Chinese-Americans Heart Trump, Bucking National Trendi
    X
    May 27, 2016 5:57 AM
    A new study conducted by three Asian-American organizations shows there are three times as many Democrats as there are Republicans among Asian-American voters, and they favor Hillary Clinton over Donald Trump. But one group, called Chinese-Americans For Trump, is going against the tide and strongly supports the business tycoon. VOA’s Elizabeth Lee caught up with them at a Trump rally and reports from Anaheim, California.
    Video

    Video Chinese-Americans Heart Trump, Bucking National Trend

    A new study conducted by three Asian-American organizations shows there are three times as many Democrats as there are Republicans among Asian-American voters, and they favor Hillary Clinton over Donald Trump. But one group, called Chinese-Americans For Trump, is going against the tide and strongly supports the business tycoon. VOA’s Elizabeth Lee caught up with them at a Trump rally and reports from Anaheim, California.
    Video

    Video Reactions to Trump's Success Polarized Abroad

    What seemed impossible less than a year ago is now almost a certainty. New York real estate mogul Donald Trump has won the number of delegates needed to secure the Republican presidential nomination. The prospect has sparked as much controversy abroad as it has in the United States. Zlatica Hoke has more.
    Video

    Video Drawings by Children in Hiroshima Show Hope and Peace

    On Friday, President Barack Obama will visit Hiroshima, Japan, the first American president to do so while in office. In August 1945, the United States dropped an atomic bomb on the city to force Japan's surrender in World War II. Although their city lay in ruins, some Hiroshima schoolchildren drew pictures of hope and peace. The former students and their drawings are now part of a documentary called “Pictures from a Hiroshima Schoolyard.” VOA's Deborah Block has the story.
    Video

    Video Vietnamese Rapper Performs for Obama

    A prominent young Vietnamese artist told President Obama said she faced roadblocks as a woman rapper, and asked the president about government support for the arts. He asked her to rap, and he even offered to provide a base beat for her. Watch what happened.
    Video

    Video Roots Run Deep for Tunisia's Dwindling Jewish Community

    This week, hundreds of Jewish pilgrims are defying terrorist threats to celebrate an ancient religious festival on the Tunisian island of Djerba. The festivities cast a spotlight on North Africa's once-vibrant Jewish population that has all but died out in recent decades. Despite rising threats of militant Islam and the country's battered economy, one of the Arab world's last Jewish communities is staying put and nurturing a new generation. VOA’s Lisa Bryant reports.
    Video

    Video Meet Your New Co-Worker: The Robot

    Increasing numbers of robots are joining the workforce, as companies scale back and more processes become automated. The latest robots are flexible and collaborative, built to work alongside humans as opposed to replacing them. VOA’s Tina Trinh looks at the next generation of automated employees helping out their human colleagues.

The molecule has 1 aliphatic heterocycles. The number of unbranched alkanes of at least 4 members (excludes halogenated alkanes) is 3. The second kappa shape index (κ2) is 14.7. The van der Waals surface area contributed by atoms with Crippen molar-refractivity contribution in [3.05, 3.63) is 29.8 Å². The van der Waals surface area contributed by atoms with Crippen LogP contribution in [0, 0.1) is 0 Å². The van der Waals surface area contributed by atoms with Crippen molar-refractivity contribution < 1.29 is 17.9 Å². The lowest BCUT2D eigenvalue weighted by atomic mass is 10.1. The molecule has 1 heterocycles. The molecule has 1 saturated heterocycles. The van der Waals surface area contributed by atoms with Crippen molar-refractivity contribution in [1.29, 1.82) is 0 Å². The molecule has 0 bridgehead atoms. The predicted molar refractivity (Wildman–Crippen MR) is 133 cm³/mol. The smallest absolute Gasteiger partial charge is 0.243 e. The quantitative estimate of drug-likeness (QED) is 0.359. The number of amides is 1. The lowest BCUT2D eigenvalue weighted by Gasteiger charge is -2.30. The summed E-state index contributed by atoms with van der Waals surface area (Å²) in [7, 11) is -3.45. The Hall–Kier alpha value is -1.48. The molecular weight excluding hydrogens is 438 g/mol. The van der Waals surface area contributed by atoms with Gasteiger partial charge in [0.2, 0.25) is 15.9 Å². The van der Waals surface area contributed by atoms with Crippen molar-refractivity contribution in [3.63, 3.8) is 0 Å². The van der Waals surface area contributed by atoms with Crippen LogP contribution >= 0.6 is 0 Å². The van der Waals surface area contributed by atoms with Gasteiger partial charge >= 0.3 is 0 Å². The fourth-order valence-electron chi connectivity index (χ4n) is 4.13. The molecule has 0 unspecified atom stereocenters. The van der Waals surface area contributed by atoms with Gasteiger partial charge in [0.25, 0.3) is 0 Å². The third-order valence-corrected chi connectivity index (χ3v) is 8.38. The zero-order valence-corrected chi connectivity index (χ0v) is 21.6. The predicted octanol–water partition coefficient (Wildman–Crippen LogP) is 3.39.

Video

    Video Wheelchair Technology in Tune With Times

    Technologies for the disabled, including wheelchair technology, are advancing just as quickly as everything else in the digital age. Two new advances in wheelchairs offer improved control and a more comfortable fit. VOA's George Putic reports.
    Video

    Video Baby Boxes Offer Safe Haven for Unwanted Children

    No one knows exactly how many babies are abandoned worldwide each year. The statistic is a difficult one to determine because it is illegal in most places. Therefore unwanted babies are often hidden and left to die. But as Erika Celeste reports from Woodburn, Indiana, a new program hopes to make surrendering infants safer for everyone.
    Video

    Video California Celebration Showcases Local Wines, Balloons

    Communities in the U.S. often hold festivals to show what makes them special. In California, for example, farmers near Fresno celebrate their figs and those around Gilmore showcase their garlic. Mike O'Sullivan reports that the wine-producing region of Temecula offers local vintages in an annual festival where rides on hot-air balloons add to the excitement.
    Video

    Video US Elementary School Offers Living Science Lessons

    Zero is not a good score on a test at school. But Discovery Elementary is proud of its “net zero” rating. Net zero describes a building in which the amount of energy provided by on-site renewable sources equals the amount of energy the building uses. As Faiza Elmasry tells us, the innovative features in the building turn the school into a teaching tool, where kids can't help but learn about science and sustainability. Faith Lapidus narrates.

    Special Report

    Adrift The Invisible African Diaspora